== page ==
There is a difference, however, in New Delhi's reaction to accusations made by Canada and the US. While Ottawa has to date provided no specific information to India on Nijjar's case that could be pursued on its end, the US has apparently provided specific information on the Pannun case so that India can investigate on its end. This has been stated by India's Foreign Minister, this time in the Indian parliament. According to an Indian spokesperson, the information that the US has shared involves organized violence, drug smuggling, and terrorism, all of which pose a threat to the security of both countries.
Both the White House spokesperson and Blinken have welcomed the Indian response to US allegations with regards to Pannun's case. There is a clear desire on both sides to contain the fallout of this case, which explains the White House statement that while they take the Pannun case very seriously, it will not have an impact on the India-US strategic partnership which the US will continue to work to improve and strengthen.
This is borne out by the fact that the India-US 2+2 Dialogue (between the Foreign and Defence Ministers of the two countries) was held on schedule. The Deputy National Security Adviser of the US has just visited India to discuss bilateral ties, particularly the cooperation in critical technologies, even as the Pannun case was raised. New Delhi is also placing the imminent visit of the FBI Director Wray next week in the context of shared security concerns of the two countries. The fact that Pannun has threatened to attack Indian parliament on the eve of the FBI Director's visit knowing India will raise his case with US suggests that he feels protected and has a sense of immunity.
Nevertheless, while significant interests are at stake on both sides to not allow this case to damage ties, the reality is quite plain. Canada in particular, and the US, not to mention another close ally of theirs, the UK, which has a flourishing Khalistan lobby, have been harboring individuals that New Delhi has declared terrorists - despite India's extradition requests.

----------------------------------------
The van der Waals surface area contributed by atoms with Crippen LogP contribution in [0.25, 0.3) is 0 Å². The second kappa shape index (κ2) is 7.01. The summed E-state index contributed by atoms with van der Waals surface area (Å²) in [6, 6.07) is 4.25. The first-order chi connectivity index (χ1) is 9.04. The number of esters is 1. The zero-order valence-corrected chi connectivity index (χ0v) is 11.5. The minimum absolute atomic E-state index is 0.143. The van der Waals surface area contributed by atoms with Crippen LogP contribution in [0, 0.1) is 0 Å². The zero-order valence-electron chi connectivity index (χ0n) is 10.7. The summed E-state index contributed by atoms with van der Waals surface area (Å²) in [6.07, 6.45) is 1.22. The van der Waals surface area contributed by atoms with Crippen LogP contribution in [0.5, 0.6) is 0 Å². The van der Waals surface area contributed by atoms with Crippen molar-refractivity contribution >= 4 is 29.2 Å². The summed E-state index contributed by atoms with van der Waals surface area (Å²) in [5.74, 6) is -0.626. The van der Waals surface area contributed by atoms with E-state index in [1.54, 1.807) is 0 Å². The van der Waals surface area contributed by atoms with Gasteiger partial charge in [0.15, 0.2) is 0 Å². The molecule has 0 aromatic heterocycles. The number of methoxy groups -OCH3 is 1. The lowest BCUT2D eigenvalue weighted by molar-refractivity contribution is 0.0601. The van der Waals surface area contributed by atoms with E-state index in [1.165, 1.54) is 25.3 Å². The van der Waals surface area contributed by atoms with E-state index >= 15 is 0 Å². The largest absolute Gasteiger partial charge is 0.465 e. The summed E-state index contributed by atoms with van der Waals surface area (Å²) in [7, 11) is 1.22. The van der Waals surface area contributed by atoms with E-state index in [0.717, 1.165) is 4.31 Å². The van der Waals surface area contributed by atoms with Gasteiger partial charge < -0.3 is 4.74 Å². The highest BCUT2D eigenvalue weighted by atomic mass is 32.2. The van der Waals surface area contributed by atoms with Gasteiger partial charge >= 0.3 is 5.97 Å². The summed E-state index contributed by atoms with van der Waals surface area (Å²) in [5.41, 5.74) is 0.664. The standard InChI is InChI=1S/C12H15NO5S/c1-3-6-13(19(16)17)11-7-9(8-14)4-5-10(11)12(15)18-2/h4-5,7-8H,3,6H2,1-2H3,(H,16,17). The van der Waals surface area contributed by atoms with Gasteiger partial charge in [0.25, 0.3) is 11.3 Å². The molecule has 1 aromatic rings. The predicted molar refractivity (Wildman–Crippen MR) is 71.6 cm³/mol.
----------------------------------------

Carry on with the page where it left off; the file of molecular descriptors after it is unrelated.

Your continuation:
New York-based Pannun, who belongs to the banned Sikhs for Justice organization, has been organizing "referendums" for an independent Khalistan in India, openly supporting separatism, and threatening the Indian prime minister and the external affairs minister.
He publicly threatened to blow up an Air India flight on November 19. Sikh terrorists downed an Air India plane in 1985, killing 329 innocent people. Pannun issued a warning of an attack on Indira Gandhi International Airport New Delhi, as well as the finals of the Cricket World Cup in India. This week, Pannun appeared to issue a new threat - claiming that the Indian government had tried to kill him, he said the response on December 13 would shake "the very foundation" of the Indian parliament. December 13 marks the anniversary of a 2021 terrorist attack on the Indian Parliament building, which killed nine people.
Despite the fact that American Sikh extremists have twice attempted to fire bomb the Indian Consulate in San Francisco, no known action has been taken by the US authorities to curb Pannun's activities.
This is even more true of Canada, where Khalistani supporters wield political power. Trudeau's minority government is critically dependent on the New Democratic Party (NDP) party, which is headed by Jagmeet Singh, a known Khalistani sympathizer.
The US, Canada, and the UK claim that they cannot take legal action against Pannun as freedom of speech and the right to peacefully protest cannot be restricted under their laws. This is not an argument that India accepts.
The freedom of speech cannot be used to make terrorist threats and promote separatism in another country. The US, Canada, and the UK are well aware of the history of terrorism and violence in Punjab, and the immense effort to suppress it. They know that cross-border support for terrorism continues and safe havens are given to Sikh terrorist leaders in a neighboring country.